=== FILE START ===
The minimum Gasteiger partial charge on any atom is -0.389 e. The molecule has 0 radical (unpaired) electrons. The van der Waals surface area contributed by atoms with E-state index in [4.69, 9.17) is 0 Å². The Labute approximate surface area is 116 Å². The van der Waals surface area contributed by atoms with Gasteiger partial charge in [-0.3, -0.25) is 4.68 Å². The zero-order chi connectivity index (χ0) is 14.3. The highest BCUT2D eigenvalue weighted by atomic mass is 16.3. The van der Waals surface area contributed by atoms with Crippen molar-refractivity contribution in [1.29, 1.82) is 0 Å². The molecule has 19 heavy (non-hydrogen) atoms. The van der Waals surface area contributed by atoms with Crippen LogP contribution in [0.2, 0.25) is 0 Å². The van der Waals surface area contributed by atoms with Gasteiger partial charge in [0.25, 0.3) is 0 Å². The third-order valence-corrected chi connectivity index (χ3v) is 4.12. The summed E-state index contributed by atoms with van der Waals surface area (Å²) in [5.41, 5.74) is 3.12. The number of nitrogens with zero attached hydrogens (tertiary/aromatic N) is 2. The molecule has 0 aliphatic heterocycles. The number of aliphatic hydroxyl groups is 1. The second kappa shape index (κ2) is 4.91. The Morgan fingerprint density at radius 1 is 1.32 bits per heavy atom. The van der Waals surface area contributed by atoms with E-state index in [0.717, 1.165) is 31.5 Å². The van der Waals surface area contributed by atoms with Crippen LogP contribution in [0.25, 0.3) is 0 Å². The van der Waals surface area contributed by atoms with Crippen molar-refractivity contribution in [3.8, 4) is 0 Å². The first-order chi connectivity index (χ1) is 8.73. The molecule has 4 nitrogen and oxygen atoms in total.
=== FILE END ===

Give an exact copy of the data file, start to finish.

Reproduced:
The minimum Gasteiger partial charge on any atom is -0.389 e. The molecule has 0 radical (unpaired) electrons. The van der Waals surface area contributed by atoms with E-state index in [4.69, 9.17) is 0 Å². The Labute approximate surface area is 116 Å². The van der Waals surface area contributed by atoms with Gasteiger partial charge in [-0.3, -0.25) is 4.68 Å². The zero-order chi connectivity index (χ0) is 14.3. The highest BCUT2D eigenvalue weighted by atomic mass is 16.3. The van der Waals surface area contributed by atoms with Crippen molar-refractivity contribution in [1.29, 1.82) is 0 Å². The molecule has 19 heavy (non-hydrogen) atoms. The van der Waals surface area contributed by atoms with Crippen LogP contribution in [0.2, 0.25) is 0 Å². The van der Waals surface area contributed by atoms with Gasteiger partial charge in [0.25, 0.3) is 0 Å². The third-order valence-corrected chi connectivity index (χ3v) is 4.12. The summed E-state index contributed by atoms with van der Waals surface area (Å²) in [5.41, 5.74) is 3.12. The number of nitrogens with zero attached hydrogens (tertiary/aromatic N) is 2. The molecule has 0 aliphatic heterocycles. The number of aliphatic hydroxyl groups is 1. The second kappa shape index (κ2) is 4.91. The Morgan fingerprint density at radius 1 is 1.32 bits per heavy atom. The van der Waals surface area contributed by atoms with E-state index in [0.717, 1.165) is 31.5 Å². The van der Waals surface area contributed by atoms with Crippen LogP contribution in [0.25, 0.3) is 0 Å². The van der Waals surface area contributed by atoms with Crippen molar-refractivity contribution in [3.8, 4) is 0 Å². The first-order chi connectivity index (χ1) is 8.73. The molecule has 4 nitrogen and oxygen atoms in total.